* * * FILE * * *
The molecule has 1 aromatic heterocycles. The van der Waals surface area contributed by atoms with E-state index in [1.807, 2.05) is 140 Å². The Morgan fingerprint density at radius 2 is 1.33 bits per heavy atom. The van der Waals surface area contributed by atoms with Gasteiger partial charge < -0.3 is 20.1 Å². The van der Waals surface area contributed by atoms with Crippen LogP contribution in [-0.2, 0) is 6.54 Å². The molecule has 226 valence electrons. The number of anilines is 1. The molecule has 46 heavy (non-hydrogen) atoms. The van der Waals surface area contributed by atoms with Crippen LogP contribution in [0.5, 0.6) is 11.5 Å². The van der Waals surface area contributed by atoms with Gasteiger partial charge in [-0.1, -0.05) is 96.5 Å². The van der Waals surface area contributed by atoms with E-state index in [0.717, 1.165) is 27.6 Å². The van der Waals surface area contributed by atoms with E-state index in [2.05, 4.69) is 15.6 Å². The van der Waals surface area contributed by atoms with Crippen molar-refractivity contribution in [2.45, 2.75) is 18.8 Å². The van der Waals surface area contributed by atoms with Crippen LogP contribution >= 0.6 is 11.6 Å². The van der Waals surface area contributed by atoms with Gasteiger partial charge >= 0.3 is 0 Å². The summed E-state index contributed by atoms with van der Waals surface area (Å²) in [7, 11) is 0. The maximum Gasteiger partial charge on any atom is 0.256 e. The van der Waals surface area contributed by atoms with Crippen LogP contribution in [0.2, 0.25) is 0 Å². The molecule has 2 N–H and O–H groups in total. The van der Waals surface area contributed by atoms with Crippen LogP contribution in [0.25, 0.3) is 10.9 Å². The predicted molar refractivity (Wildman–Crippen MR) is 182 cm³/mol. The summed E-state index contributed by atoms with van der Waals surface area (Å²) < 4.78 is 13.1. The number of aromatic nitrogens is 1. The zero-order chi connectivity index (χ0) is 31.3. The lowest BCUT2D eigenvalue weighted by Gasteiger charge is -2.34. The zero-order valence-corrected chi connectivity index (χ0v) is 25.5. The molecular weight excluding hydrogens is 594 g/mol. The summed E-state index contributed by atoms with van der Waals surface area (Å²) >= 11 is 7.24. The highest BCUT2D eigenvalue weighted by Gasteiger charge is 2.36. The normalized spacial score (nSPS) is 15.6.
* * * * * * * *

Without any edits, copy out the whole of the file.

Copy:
The molecule has 1 aromatic heterocycles. The van der Waals surface area contributed by atoms with E-state index in [1.807, 2.05) is 140 Å². The Morgan fingerprint density at radius 2 is 1.33 bits per heavy atom. The van der Waals surface area contributed by atoms with Gasteiger partial charge < -0.3 is 20.1 Å². The van der Waals surface area contributed by atoms with Crippen LogP contribution in [-0.2, 0) is 6.54 Å². The molecule has 226 valence electrons. The number of anilines is 1. The molecule has 46 heavy (non-hydrogen) atoms. The van der Waals surface area contributed by atoms with Crippen LogP contribution in [0.5, 0.6) is 11.5 Å². The van der Waals surface area contributed by atoms with Gasteiger partial charge in [-0.1, -0.05) is 96.5 Å². The van der Waals surface area contributed by atoms with E-state index in [0.717, 1.165) is 27.6 Å². The van der Waals surface area contributed by atoms with E-state index in [2.05, 4.69) is 15.6 Å². The van der Waals surface area contributed by atoms with Crippen molar-refractivity contribution in [2.45, 2.75) is 18.8 Å². The van der Waals surface area contributed by atoms with Crippen LogP contribution >= 0.6 is 11.6 Å². The van der Waals surface area contributed by atoms with Gasteiger partial charge >= 0.3 is 0 Å². The summed E-state index contributed by atoms with van der Waals surface area (Å²) in [7, 11) is 0. The maximum Gasteiger partial charge on any atom is 0.256 e. The van der Waals surface area contributed by atoms with Crippen LogP contribution in [0.2, 0.25) is 0 Å². The molecule has 2 N–H and O–H groups in total. The van der Waals surface area contributed by atoms with Crippen LogP contribution in [0.25, 0.3) is 10.9 Å². The predicted molar refractivity (Wildman–Crippen MR) is 182 cm³/mol. The summed E-state index contributed by atoms with van der Waals surface area (Å²) < 4.78 is 13.1. The number of aromatic nitrogens is 1. The zero-order chi connectivity index (χ0) is 31.3. The lowest BCUT2D eigenvalue weighted by Gasteiger charge is -2.34. The zero-order valence-corrected chi connectivity index (χ0v) is 25.5. The molecular weight excluding hydrogens is 594 g/mol. The summed E-state index contributed by atoms with van der Waals surface area (Å²) >= 11 is 7.24. The highest BCUT2D eigenvalue weighted by Gasteiger charge is 2.36. The normalized spacial score (nSPS) is 15.6.